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I’ve been inspired by Jordan Peterson’s 12 rules for life to create a post about confidence that’s more practical – something that will give you guidance on how to improve your self-worth on a day-to-day and week-to-week basis. So I’m going to give you these 12 roles on confident living.
I’ll point out how each of these rules relate to common core values – integrity principles – that are common amongst my clients and the BROJO community. Here we go…
#1 radical honesty
Values of honesty, courage, and acceptance.
Radical honesty is about being shameless. It doesn’t mean you don’t feel shame, it just means that you express everything even if you’re ashamed of it. It means you’re as truthful about your strengths as you are about your weaknesses. You let everybody see everything, all the time, or least get as close to that as possible.
While you might keep other people’s information confidential and secret, radical honesty means you have no secrets of your own. You’ll know you’re being radically honest when no one could ever blackmail you even if they had full access to everything in your life because nothing is sacred to you.
The key to radical honesty is letting people judge you. Every time you feel like you’re going to be judged for being truthful, be truthful in that moment. Get that obvious truth out there and let people judge you, let them hate you. And in doing so, build your confidence as you let go of other people’s opinions.
#2 face all your fears
Values of courage, curiosity and freedom.
Treat all of your phobias as your personal challenge, not something to be avoided but something to go towards every single day. Basically, anytime you’re afraid of something, you should be going into it until you’re no longer afraid.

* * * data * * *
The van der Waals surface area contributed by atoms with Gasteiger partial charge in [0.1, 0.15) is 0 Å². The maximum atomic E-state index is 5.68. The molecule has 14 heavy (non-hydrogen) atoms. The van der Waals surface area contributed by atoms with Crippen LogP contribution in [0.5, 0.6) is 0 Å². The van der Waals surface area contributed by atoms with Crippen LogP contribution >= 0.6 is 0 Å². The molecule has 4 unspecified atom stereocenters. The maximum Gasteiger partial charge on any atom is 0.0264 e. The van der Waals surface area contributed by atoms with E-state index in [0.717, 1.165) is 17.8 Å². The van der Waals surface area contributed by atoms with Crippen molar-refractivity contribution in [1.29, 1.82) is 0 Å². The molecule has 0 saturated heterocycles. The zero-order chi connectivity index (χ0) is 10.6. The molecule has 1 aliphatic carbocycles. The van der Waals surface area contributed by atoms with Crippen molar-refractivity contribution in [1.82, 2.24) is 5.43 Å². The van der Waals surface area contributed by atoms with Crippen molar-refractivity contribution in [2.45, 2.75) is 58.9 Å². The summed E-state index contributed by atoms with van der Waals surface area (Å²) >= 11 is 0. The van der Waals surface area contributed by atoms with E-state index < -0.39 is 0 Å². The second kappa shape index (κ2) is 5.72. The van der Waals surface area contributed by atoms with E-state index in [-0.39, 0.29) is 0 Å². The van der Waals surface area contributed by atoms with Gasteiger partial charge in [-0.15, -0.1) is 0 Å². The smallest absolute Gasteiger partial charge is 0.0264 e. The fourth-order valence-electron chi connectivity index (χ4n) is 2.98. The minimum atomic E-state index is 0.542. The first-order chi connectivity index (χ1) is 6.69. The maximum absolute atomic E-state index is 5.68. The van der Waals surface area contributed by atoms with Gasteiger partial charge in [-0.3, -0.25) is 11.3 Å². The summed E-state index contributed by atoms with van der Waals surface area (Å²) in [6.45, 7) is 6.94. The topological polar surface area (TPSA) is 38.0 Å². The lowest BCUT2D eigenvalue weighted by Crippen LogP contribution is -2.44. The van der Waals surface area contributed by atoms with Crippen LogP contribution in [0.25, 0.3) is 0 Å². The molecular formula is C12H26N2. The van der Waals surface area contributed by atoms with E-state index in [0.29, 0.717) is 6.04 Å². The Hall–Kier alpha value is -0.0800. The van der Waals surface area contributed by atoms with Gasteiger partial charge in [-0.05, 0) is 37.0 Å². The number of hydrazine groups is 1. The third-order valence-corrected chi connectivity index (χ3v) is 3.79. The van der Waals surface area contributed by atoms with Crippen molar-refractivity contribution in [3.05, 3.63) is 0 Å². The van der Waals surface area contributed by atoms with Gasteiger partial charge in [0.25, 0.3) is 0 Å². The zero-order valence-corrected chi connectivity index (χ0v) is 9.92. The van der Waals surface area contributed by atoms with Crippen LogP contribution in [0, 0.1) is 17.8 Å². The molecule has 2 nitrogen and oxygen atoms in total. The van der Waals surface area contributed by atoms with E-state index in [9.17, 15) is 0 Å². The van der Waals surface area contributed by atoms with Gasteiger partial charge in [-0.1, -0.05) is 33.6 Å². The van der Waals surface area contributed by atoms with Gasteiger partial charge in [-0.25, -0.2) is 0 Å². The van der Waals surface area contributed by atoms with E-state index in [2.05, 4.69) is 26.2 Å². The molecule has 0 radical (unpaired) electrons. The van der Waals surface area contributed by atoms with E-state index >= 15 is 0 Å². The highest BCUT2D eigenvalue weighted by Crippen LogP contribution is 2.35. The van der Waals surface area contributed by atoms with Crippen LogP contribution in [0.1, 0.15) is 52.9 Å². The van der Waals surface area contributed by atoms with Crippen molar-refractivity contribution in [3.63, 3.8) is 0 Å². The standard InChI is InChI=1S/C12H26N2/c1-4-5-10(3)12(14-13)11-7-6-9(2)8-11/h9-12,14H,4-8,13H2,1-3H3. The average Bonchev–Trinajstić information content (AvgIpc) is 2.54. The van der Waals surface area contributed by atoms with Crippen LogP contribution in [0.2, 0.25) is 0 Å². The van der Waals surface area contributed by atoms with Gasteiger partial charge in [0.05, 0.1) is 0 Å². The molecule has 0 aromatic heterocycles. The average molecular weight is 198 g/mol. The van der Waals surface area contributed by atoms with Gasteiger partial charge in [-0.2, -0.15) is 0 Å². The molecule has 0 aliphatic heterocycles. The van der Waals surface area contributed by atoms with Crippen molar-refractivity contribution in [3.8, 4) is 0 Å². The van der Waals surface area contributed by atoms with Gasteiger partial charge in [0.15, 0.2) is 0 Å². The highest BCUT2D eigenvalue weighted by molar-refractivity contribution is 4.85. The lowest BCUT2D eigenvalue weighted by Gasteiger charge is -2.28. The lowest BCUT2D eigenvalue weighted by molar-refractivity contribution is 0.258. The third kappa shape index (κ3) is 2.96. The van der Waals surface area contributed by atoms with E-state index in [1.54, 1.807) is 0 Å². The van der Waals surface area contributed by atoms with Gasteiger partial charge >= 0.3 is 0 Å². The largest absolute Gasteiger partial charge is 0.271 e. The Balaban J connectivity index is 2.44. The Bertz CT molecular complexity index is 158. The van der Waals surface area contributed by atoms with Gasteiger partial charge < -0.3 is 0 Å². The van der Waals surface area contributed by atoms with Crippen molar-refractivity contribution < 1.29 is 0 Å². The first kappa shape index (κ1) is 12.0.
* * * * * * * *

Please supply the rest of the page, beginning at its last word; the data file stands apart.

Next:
This can be done through what’s called desensitization, which is slowly and incrementally exposing yourself to something while working on your anxiety, managing your presence and practicing mindfulness until you get used to that thing, e.g. dealing with a fear of heights by climbing a ladder a single rung higher each day.
Or you can expose yourself through a technique called flooding, which is kind of jumping in the deep end – going all in. So if you have a fear of heights, you go bungee jumping; if you have social anxiety, you go and talk to strangers. This way, you can have a massive thrill and level-up your courage. But if you’re too afraid and force yourself to do it, you will only make the fear worse.
So I recommend desensitization – always looking for that next level of discomfort – and only flooding when you’re feeling particularly bold and motivated.
#3 always be working on a grand mission
Values of responsibility, honesty and curiosity.
What problem in the world do you most want to solve? If you’re doing nothing towards solving that problem then you’ll struggle to create meaning in your life. There’s something out there that bothers you more than anything else, and every day or at least every week you should be doing something about it – contributing your small part towards the solution, e.g. switching to public transport to help with climate change.